Archived News Script
IRTS Radio News Bulletin Sunday 25 September 2022
We start with a reminder that the next HAREC examination will be held on Saturday, the 15th of October 2022 at both the Maldron Hotel, Tallaght, Dublin, and the Clayton Silversprings Hotel, Cork at 11.30 a.m., Registration will begin from 11 a.m. Candidates will be contacted directly regarding venue preference and registration requirements, but if any candidates have not been contacted already or have any further queries regarding the exam, please contact irts.exams /at/ gmail.com for more details. Please also note that the closing date for receipt of applications is the 30th of September 2022. No applications for the 15th of October examination can be accepted beyond this date.
The National Short Wave Listeners Club (NSWLC) would like to announce a new HAREC online training course. Class Foxtrot will start on 3rd of November 2022. Class Foxtrot will consist of 24 classes ending on the 4th of May 2023. The course is free but membership of the NSWLC is compulsory. There are no prerequisites for this course, other than a genuine desire to study for an amateur radio licence, and to take and pass the Irish HAREC exam. The upcoming course is based on the new Irish exam syllabus, introduced earlier this year. The course uses the upcoming IRTS Study Guide, an almost 300-page learning resource. Members of Class Echo have significantly contributed to the new guide. As a result of their valuable feedback, Class Foxtrot contains six more sessions than its predecessor in order to better focus on the areas that are new to the current syllabus. The course will be held via the Zoom platform and sessions must be attended live. Classes will be held each Thursday from 8:00 p.m. to 10:00 p.m. local time. For more information about The National Short Wave Listeners Club (NSWLC) or to join please see www.swl.ie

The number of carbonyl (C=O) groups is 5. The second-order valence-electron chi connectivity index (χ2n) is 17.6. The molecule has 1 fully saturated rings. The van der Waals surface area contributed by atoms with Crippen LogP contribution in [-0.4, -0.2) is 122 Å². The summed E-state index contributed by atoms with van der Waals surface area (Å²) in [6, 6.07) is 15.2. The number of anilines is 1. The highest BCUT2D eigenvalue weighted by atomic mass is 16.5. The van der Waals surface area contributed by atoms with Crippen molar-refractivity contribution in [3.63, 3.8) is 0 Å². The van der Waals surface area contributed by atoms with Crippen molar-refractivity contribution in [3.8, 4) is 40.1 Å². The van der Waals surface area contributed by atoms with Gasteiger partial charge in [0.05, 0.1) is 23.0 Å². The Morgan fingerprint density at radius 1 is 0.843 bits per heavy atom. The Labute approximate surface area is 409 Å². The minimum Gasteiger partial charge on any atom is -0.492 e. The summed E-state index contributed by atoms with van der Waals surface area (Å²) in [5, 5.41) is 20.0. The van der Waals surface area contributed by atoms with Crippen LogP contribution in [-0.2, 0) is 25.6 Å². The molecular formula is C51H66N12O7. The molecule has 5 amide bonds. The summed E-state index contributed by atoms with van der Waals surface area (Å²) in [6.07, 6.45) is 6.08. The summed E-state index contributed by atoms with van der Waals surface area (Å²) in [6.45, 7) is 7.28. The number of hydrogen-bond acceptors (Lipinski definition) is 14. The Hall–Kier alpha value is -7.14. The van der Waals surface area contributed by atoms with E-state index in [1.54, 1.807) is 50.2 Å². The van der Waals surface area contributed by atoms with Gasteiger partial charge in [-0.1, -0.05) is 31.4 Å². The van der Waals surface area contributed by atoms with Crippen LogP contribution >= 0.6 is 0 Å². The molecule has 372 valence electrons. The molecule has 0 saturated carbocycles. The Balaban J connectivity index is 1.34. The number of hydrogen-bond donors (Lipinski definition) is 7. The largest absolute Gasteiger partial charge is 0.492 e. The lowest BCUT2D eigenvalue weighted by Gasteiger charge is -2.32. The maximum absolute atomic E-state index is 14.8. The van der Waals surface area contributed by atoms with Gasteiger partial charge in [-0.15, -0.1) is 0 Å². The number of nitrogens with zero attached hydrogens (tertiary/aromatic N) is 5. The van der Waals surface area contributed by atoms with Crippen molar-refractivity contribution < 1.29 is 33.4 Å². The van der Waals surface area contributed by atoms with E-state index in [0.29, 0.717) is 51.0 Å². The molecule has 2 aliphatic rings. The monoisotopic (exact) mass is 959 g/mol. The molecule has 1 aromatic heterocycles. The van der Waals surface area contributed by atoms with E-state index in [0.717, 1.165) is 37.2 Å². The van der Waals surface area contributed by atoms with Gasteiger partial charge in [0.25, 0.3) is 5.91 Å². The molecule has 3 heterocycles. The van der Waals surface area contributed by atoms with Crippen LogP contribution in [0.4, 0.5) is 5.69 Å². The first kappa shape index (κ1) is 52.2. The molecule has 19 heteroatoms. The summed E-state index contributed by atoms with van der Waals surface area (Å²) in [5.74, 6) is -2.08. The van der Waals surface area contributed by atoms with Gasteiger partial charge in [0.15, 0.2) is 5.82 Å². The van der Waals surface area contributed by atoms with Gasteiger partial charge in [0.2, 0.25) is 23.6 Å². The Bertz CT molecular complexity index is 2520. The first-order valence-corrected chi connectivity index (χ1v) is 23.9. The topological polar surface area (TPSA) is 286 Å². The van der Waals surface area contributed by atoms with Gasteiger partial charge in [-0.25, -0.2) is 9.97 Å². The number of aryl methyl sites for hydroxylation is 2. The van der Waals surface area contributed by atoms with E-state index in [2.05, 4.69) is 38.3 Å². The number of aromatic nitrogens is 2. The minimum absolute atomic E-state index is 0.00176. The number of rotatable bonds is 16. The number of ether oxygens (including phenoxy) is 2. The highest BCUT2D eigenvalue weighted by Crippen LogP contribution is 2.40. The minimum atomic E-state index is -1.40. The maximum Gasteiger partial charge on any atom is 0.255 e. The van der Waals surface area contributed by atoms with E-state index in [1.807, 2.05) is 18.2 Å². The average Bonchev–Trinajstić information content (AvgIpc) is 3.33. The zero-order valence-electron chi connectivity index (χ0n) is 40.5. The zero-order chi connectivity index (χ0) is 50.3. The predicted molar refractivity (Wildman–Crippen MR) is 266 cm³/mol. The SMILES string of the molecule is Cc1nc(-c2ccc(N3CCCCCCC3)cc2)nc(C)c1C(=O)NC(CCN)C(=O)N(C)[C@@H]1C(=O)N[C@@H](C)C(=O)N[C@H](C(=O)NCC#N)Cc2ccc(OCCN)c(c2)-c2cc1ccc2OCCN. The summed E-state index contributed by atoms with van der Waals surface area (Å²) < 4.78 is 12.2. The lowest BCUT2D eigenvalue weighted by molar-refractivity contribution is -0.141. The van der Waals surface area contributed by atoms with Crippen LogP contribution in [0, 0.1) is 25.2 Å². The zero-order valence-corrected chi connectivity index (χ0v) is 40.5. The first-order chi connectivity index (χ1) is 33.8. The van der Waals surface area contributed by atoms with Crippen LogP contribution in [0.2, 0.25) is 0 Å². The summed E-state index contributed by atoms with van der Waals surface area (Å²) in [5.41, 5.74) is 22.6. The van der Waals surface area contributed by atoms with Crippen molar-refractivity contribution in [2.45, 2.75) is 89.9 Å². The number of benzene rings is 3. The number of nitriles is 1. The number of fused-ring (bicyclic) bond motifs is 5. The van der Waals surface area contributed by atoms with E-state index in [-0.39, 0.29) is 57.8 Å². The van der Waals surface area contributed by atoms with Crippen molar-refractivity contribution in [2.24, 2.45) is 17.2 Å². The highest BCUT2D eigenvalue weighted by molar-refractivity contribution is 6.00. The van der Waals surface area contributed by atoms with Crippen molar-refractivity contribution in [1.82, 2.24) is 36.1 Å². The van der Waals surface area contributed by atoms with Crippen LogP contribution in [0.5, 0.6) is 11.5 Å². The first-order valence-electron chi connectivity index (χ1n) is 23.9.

This weekend Scout leaders Marty EI2IAB and John EI3ISB have a Radio station on the air from Portlick Scout Camp in County Westmeath. The grid locator is IO63BI, and the Worked All Ireland Square is WAI N02. They are promoting our hobby to other Scouters and Guiders from around the country. Marty (EI2IAB) says that they are on 80 to 10 meters, on VHF and UHF, and also on the local repeaters with the call-sign EI0YOTA. Also on the air this weekend are the Copper Coast Scouts and the Tramore 36, helped by The Collective Communication. They are experimenting with their self build kits, participate in a radio Fox hunt, followed by a treasure hunt, where teams of six use maps and radios to solve clues leading them to the treasure.
The South Eastern Amateur Radio Group EI2WRC is active from The Waterford and Suir Valley Railway station Kilmeaden, Co. Waterford for the Railways On The Air event today, Sunday, the 25th of September. Keep a listen out on 80m, 40m and other HF bands as conditions allow. The South Eastern Amateur Radio Group would like to thank the manager Maria Kyte and all the staff of The Waterford and Suir Valley Railway for all their help and allowing us access to the railway station to do this event again this year. For more information about the WSVR please see www.wsvrailway.ie . The September meeting of the South Eastern Amateur Radio Group EI2WRC will take place tomorrow night, Monday, the 26th of September at 8.00 p.m. sharp at The Sweep Bar, Adamstown, Kilmeaden, Co. Waterford, Eircode X91 H588. New members or anyone interested in learning more about amateur radio or the group are as always very welcome to attend. For anyone that wishes to find out more about the South Eastern Amateur Radio Group and their activities you can drop them an email to southeasternarg /at/ gmail.com , or please feel free to go along to any of their meetings. You can check their website www.searg.ie and you can also join them on Facebook and follow them on Twitter.
The Shannon Basin Radio Club announce that their weekly SSB nets will recommence at the end of September. The hugely popular nets draw in stations from all across Ireland, the UK, and further afield. The 80m net will restart on Thursday, the 29th of September, starting at 9 p.m. local time in the upper end of the 80m band. The exact frequency will be posted on Shannon Basin Radio Club's Facebook page and Twitter account before the net starts. All are very welcome to join, especially newly licensed amateurs, QRP stations, and portable operators. Information about the restart of the 160m topband weekly net will be advised at a later date. Anyone wishing to learn more, submit SWL reports, or interested about the wide range of club activities are welcome to contact Shannon Basin Radio Club by email at admin /at/ sbrc.ie or via the club's social media channels.